Amid the devastation caused by floods in the north of England, a political row has broken out over whether the government should declare a "national emergency".
Hundreds of homes have been flooded and more than 1,000 evacuated after a month's worth of rain fell in a single day in several areas last week.
Prime Minister Boris Johnson chaired an emergency Cobra meeting on Tuesday before announcing he would send in the Army and give extra funding for local councils affected.
Jeremy Corbyn called the response "woeful" and Labour and the Lib Dems have urged Mr Johnson to declare a "national emergency".
So what is a national emergency and what would declaring an emergency achieve?
Have governments declared 'national emergencies'?
During World War One and Two the government was given wide-ranging emergency powers which were then repealed after the wars ended.
Industrial action after World War One prompted new legislation to give governments the power to deal with such situations.
The Emergency Powers Act 1920 was then used 12 times, according to a House of Lords report published earlier this year - the last time being the coal miners' strikes of 1973-74.
Today, the government has a definition of what constitutes an "emergency", under the Civil Contingencies Act 2004 but it does not use the phrase "national emergency".
Such an emergency can be declared when "an event or situation threatens serious damage to":
- Human welfare - involving loss of life, illness or injury, homelessness, damage to property or disruption of a supply of money, food, water, energy, communication or health services
- The environment - involving the chemical, biological or radioactive contamination of land, water or air or the disruption or destruction of plant life or animal life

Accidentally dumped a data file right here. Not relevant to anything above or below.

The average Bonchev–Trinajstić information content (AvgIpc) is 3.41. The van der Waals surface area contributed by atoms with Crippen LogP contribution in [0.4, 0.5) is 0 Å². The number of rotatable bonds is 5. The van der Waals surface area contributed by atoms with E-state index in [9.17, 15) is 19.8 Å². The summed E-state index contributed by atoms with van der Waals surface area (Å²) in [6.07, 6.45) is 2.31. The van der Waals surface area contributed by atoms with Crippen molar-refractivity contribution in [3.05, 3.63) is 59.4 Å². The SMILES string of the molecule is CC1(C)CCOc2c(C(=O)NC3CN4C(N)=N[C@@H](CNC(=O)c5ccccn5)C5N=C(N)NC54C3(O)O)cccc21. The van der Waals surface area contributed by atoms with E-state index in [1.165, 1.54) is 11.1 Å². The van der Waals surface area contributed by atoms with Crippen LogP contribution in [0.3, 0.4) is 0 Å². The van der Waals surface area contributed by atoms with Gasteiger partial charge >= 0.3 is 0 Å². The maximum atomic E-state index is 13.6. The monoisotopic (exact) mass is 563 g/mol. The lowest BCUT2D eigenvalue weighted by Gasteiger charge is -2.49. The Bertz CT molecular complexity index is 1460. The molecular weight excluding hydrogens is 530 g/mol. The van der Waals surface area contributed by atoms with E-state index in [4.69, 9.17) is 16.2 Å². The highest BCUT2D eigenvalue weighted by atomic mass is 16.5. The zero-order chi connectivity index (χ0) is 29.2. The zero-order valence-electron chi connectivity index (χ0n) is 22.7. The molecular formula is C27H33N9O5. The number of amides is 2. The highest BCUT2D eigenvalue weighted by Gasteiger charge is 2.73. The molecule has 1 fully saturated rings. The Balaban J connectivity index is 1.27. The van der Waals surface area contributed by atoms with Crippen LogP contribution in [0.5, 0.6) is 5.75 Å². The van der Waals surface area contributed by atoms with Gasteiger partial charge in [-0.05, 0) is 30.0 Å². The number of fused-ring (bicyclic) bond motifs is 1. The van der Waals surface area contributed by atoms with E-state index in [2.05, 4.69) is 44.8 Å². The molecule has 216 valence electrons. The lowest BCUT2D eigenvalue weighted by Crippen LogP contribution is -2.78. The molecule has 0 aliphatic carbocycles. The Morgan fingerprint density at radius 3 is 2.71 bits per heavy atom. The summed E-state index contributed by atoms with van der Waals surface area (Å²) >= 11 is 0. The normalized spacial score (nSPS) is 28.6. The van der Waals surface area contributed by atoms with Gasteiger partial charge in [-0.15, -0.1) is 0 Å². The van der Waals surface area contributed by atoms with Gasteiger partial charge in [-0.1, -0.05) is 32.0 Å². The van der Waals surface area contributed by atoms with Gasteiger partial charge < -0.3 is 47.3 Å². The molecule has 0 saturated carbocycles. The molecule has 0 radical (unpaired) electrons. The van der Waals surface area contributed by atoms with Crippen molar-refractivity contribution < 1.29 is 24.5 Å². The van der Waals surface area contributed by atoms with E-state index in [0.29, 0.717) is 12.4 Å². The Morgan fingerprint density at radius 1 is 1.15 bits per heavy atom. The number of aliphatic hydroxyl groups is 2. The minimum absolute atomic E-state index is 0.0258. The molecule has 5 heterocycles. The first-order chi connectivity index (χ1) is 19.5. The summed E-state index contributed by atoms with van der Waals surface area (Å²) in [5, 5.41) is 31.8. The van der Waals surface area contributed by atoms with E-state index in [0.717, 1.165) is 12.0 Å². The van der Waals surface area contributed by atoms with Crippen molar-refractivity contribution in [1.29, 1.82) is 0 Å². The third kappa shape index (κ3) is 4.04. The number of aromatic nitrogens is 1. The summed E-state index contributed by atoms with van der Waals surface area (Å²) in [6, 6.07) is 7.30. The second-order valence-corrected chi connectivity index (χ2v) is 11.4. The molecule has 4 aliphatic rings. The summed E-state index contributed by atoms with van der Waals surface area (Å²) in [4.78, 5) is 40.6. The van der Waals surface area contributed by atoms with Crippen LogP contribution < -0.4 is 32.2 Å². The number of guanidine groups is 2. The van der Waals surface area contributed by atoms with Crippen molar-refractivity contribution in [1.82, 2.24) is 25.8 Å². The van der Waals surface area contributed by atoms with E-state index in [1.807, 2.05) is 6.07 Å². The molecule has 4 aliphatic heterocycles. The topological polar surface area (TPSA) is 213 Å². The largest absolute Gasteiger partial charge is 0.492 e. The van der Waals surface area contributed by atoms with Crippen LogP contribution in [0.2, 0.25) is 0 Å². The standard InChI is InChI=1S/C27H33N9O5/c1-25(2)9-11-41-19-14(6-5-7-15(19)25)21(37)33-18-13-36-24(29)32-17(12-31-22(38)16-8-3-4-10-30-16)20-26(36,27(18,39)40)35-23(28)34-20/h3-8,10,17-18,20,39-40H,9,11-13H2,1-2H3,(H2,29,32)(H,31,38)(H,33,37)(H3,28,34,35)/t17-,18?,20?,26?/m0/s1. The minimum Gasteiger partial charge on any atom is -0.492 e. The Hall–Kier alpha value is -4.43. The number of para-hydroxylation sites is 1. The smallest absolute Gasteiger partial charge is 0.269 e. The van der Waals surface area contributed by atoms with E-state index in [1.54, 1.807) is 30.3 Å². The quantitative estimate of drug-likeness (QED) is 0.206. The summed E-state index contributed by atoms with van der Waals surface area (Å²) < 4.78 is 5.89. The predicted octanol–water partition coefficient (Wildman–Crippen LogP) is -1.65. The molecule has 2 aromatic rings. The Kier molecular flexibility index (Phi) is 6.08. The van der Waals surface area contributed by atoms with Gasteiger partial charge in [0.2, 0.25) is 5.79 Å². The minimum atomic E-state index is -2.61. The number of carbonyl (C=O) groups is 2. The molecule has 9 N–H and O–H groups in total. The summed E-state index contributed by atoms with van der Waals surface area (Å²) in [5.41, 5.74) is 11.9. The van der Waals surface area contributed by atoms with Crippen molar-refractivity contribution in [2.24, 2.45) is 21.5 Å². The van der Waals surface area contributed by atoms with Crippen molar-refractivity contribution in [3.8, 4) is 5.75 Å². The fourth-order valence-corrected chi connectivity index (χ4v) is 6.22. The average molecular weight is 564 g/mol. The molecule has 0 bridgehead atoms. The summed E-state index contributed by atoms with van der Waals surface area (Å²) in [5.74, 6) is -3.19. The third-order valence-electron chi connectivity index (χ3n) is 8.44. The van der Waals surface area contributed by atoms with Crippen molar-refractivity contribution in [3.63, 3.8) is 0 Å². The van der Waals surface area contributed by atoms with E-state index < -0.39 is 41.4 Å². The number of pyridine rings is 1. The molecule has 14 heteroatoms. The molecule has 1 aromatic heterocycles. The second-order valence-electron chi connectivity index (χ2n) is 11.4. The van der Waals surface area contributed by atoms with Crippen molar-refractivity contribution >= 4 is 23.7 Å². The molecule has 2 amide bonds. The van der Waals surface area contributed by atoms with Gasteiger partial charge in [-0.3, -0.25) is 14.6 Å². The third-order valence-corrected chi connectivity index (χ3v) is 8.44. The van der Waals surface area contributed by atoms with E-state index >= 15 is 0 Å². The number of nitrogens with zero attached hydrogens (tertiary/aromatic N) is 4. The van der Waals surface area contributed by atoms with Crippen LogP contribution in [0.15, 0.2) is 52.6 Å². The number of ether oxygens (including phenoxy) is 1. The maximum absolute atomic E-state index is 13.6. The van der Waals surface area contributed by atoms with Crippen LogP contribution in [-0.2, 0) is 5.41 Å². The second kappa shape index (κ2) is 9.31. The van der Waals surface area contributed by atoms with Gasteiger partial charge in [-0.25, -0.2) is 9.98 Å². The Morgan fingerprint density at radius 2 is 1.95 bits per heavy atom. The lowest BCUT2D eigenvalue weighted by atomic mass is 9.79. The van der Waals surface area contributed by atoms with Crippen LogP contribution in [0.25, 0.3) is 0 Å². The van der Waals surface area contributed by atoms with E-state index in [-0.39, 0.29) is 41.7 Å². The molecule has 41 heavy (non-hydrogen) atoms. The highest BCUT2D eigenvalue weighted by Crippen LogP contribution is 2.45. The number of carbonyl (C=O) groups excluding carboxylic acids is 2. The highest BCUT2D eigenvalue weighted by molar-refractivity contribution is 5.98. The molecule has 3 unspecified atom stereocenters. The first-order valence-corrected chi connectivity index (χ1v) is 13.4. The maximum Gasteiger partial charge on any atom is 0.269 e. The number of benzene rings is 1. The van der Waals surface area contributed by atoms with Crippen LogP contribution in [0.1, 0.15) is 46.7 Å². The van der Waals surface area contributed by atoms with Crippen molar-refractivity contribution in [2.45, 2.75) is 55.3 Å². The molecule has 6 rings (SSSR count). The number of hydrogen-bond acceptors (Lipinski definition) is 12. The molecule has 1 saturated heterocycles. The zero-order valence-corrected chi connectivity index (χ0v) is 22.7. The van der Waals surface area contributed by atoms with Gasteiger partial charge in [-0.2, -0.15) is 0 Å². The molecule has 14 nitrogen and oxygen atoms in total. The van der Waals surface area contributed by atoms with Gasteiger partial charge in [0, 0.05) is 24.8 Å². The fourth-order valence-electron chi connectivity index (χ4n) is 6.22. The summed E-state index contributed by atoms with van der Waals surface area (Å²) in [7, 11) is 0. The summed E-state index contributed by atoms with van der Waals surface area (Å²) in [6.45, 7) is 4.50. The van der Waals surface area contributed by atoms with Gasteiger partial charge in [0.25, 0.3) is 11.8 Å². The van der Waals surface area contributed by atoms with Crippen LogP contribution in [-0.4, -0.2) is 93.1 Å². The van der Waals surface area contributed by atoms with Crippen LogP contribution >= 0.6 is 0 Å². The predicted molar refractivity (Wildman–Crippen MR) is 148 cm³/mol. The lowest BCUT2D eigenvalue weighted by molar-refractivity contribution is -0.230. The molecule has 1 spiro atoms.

- Security - involving war or terrorism
Cabinet Office guidelines, published in 2013, offered more detail about when the government might need to respond.
It outlined three different levels of emergencies. They are:
- Significant - events which need some government support, such as particularly severe weather-related incidents
- Serious - events which need sustained government co-ordination, such as the swine flu outbreak in 2009 and the 7 July 2005 London bombings
- Catastrophic - events which need immediate central government direction and support, such as a major natural disaster or a "Chernobyl-scale industrial incident"
What effect can declaring an emergency have?
The 2004 act was designed to ensure that there are protections in place to thwart major risks.
It has two parts: local arrangements and emergency powers.
The first part forces public bodies - including councils, the emergency services and the Environment Agency - to prepare for worst-case scenarios. The idea being that they will then be able to act swiftly if such scenarios do arise.
The second part gives the government extra powers to pass temporary legislation - without taking the usual steps - to tackle the emergency, provided this is appropriate and proportionate.